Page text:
# Apart from speed, do VSD's also alter current?

As I know it, a VSD alters the frequency to change the speed of a motor. I also understand that since the back emf of the rotor is directly proportional to the speed of the rotor, the slower the motor runs the higher the overall current there is going to be. Which explains why current is higher at starting of the motor, or at stand still altogether.

However, I've heard that the VSD can limit the current at starting of the motor whilst the motor accelerates from low speed to high speed. How is this possible? How does the VSD control the current of the motor whilst the motor is running slower than usual?

VSD stands for variable speed (DC or AC ) drive. A VFD is a DC controlled Variable Frequency AC Drive.

Modern VFD's are highly programmable to sense RPM, current and control V/f with PWM. There may be a hundred control options or parameters or a simple user interface.

Current is a result of dependent on controlled acceleration, external load factor and magnetic voltage-dependent excitation currents.

With no load, current may be limited by a constant acceleration rate of increasing f while keeping V/f constant. With a load, it depends how it changes from start to finish, so each application may have custom start-stop profiles.

Thus the acceleration rate can be constant to max RPM or controlled by load or limited by either. The reciprocal function of braking is similar.

DC motors with full voltage applied can draw up to 10x the rated max current and power with the start surge or full stop with 0V. Doing this often can lead to thermal issues.

I also understand that since the back emf of the rotor is directly proportional to the speed of the rotor, the slower the motor runs the higher the overall current there is going to be.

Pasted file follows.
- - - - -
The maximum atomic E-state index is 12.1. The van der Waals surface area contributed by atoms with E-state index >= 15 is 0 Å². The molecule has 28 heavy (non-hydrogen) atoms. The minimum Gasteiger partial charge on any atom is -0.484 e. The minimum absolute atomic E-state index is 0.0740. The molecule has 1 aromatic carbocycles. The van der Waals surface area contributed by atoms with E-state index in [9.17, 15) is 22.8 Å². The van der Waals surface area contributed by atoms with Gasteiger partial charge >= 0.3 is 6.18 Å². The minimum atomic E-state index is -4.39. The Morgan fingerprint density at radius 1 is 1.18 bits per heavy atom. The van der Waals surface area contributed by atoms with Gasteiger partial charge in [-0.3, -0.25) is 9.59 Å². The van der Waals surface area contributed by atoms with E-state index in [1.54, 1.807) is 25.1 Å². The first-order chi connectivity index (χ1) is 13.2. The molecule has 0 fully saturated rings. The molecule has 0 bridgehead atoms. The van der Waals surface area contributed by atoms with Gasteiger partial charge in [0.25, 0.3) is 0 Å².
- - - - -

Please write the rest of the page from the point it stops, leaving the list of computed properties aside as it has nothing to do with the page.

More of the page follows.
The flaw in your understanding here is that this related to a FIXED frequency being applied to the motor, where the stator frequency is much higher than the rotor frequency. A VFD is altering the frequency WITH the voltage and maintaining the same ratio of V/Hz as the motor was designed for, so it can make the motor produce rated torque the entire time. In a fixed frequency environment, that lack of back emf causes the motor to pull high REACTIVE current, but without doing useful work. The VFD maintains the motor's ability to be performing useful work (i.e. acceleration) without having to deal with reactive current.

In any motor, the current drawn is proportional to the torque demaned by the mechanical load. When the drive is in the process of accelerating a motor (at a predefined rate), and senses that the drawn current is exceeding the programmed limit, it diverges from the programmed acceleration profile and reduces the acceleration just enough to keep the current within bounds. Reducing the acceleration reduces the torque required to overcome inertia.

How this is accomplished in practice depends on which kind of variable speed drive you have: A VSD driving a plain brushed motor will just reduce the rate of change of voltage, but a VFD using field-oriented control may be more complex.

the slower the motor runs the higher the overall current there is going to be.

This is generally not true, as a VSD won't output a constant voltage: Voltage is what you vary to control speed (in a DC motor), with AC motors you have to control voltage and frequency. To control the torque, you can vary the current, but of course you cannot control both voltage and current (or speed and torque, respectively) simultaneously.